Full-field scores from the 147th Open Championship

Full coverage of the 147th Open Championship


“It just came out like a high flop shot to the right. It was weird. I don't know if it caught something or what happened,” said Kisner, who was tied with Zach Johnson and Zander Lombard at 6 under par. “You never know out of that grass. It was in a different grass than usual. It was wet, green grass instead of the brown grass. So I hadn't really played from that too much.”

Like most in this week’s field Kisner also understands that rounds on what is widely considered the most difficult major championship venue can quickly unravel even with the most innocent of mistakes.

“To play 35 holes without a double I thought was pretty good,” he said. “I've kept the ball in play, done everything I wanted to do all the way up into that hole. Just one of those things that came out completely different than we expected. I'll live with that more than chipping out and laying up from 20 feet.”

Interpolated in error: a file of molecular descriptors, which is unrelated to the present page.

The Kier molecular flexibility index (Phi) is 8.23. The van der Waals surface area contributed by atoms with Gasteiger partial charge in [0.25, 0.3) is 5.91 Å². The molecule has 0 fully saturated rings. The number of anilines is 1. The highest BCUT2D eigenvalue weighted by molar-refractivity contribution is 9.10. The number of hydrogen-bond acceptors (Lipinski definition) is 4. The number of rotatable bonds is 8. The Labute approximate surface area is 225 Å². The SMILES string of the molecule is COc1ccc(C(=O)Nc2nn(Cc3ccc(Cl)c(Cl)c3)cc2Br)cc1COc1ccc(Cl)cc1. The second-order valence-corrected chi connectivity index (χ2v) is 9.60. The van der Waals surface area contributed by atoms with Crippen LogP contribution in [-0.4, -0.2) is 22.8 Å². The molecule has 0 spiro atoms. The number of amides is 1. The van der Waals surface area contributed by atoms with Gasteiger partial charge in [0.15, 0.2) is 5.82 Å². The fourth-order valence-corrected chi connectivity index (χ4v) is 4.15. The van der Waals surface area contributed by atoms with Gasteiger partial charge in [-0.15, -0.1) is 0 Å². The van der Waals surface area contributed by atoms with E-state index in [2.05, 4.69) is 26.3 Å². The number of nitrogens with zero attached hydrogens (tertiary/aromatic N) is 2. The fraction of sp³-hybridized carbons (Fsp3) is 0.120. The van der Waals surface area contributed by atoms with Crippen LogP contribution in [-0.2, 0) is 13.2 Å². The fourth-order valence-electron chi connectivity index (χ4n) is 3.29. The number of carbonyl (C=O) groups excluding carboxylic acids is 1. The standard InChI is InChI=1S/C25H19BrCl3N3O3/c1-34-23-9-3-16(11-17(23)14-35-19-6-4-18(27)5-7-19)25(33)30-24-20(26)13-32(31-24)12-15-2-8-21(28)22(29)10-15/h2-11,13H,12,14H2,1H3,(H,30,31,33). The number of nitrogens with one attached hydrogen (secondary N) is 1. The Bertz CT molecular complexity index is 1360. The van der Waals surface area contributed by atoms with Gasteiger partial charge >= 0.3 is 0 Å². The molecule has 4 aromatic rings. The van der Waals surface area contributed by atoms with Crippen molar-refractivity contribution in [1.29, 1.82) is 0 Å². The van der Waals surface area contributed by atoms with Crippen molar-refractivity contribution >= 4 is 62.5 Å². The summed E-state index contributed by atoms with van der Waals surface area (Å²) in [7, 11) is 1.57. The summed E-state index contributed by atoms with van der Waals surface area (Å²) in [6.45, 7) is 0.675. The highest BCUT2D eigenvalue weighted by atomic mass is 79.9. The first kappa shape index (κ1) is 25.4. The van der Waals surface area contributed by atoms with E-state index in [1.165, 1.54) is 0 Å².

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Wind, not rain more a weekend factor at Open

By Mercer BaggsJuly 20, 2018, 6:39 pm

CARNOUSTIE, Scotland – After a half-day of rain in Round 2 of the 147th Open Championship, the weekend offers a much drier forecast.

Saturday at Carnoustie is projected to be mostly cloudy with a high of 62 degrees and only a 20 percent chance of rain.


Full-field scores from the 147th Open Championship

Full coverage of the 147th Open Championship


Sunday calls for much warmer conditions, with temperatures rising upwards of 73 degrees under mostly cloudy skies.

Wind might be the only element the players have to factor in over the final 36 holes. While the winds will be relatively calm on Saturday, expected around 10-15 mph, they could increase to 25 mph in the final round.

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Van Rooyen holes putt after ball-marker ruling

By Ryan LavnerJuly 20, 2018, 4:50 pm

CARNOUSTIE, Scotland – Erik van Rooyen was surveying his 10-footer for par, trying to get a feel for the putt, when his putter slipped out of his hand and dropped onto his ball marker.

The question, then, was whether that accident caused his coin to move.